This post contains references to products from one or more of our advertisers. We may receive compensation when you click on links to those products. For an explanation of our Advertising Policy, visit this page.
Two New Jersey residents, Robert Gordon and Melissa Chan, jointly filed a lawsuit against United recently for breach of good faith and fair dealing with claims that the airline manipulated its mileage redemption rates in order to force MileagePlus members with more miles to redeem more of them for certain rewards, in this case hotel stays (flight redemptions are published and fixed).
The way this came about is that Gordon and Chan were trying to book a room at the same hotel for the same dates using their United miles. Chan had 41,773 miles in her account – several thousand more than Gordon – and United’s reservations system quoted her a mileage redemption rate of 3,750 more miles than Gordon was quoted for the same service.
Gordon claims he called United to find out why and was told that United uses an algorithm that adjusts the number of miles needed for a reward booking depending on the number of miles in a customer’s MileagePlus account. While it’s well known that airlines actually give elite flyers preferential rates on cars and hotels booked with miles, in this case it looks like it adjusts the mileage redemption as a proportion of the miles in a member’s account.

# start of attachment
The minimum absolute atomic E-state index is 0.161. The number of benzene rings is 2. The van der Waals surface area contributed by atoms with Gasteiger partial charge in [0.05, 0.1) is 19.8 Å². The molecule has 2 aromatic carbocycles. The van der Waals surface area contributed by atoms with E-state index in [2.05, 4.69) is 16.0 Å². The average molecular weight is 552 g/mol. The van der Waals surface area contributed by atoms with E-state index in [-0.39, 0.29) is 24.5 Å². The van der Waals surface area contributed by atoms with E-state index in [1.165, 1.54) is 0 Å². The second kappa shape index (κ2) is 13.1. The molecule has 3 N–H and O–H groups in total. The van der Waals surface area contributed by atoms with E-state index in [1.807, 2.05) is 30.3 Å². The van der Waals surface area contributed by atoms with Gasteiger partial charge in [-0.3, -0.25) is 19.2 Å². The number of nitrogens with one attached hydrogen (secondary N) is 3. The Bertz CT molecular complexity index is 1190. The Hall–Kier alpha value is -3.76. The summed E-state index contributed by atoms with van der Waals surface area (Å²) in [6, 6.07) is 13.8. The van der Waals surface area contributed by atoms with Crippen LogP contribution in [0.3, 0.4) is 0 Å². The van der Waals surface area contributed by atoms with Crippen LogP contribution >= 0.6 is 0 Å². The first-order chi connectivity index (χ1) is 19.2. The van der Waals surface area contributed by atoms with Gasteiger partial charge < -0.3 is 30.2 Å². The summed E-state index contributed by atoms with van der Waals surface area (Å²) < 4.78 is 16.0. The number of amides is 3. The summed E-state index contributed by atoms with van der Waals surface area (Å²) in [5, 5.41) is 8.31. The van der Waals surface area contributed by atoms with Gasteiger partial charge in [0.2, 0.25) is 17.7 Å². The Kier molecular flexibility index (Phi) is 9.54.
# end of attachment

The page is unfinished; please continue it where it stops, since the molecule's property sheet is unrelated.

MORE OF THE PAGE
However, even though Chan had more miles in her account, I suspect that Gordon might have elite status and might have gotten the preferential rate and the pair does not realize this (though discounts are usually more than 3,750 miles).
For example, I checked out hotels in Phoenix using United’s hotel and car booking page and found a couple for as low as 15,000 miles a night without logging in.
However, when I logged into my MileagePlus account as a Premier Platinum elite, I found that the rates had dropped to 10,600 miles – 4,400 miles less and well within the range that Chan and Gordon noted.
So though the lawsuit does not say whether Gordon has elite status or not, what I think might have happened is that he has elite status (even low-tier elites like Premier Silvers get a discount on mileage redemptions for hotels and cars) and that he was given a lower redemption rate when he was logged in and that the pair mistakenly attributed it to Chan’s having more miles in her account and thus being charged a higher figure. Sounds like their lawyer should have done his or her homework!
As I said, it’s not clear yet whether elite status played a part in this, but if it did, this lawsuit like many others against frequent flyer programs will likely go nowhere fast.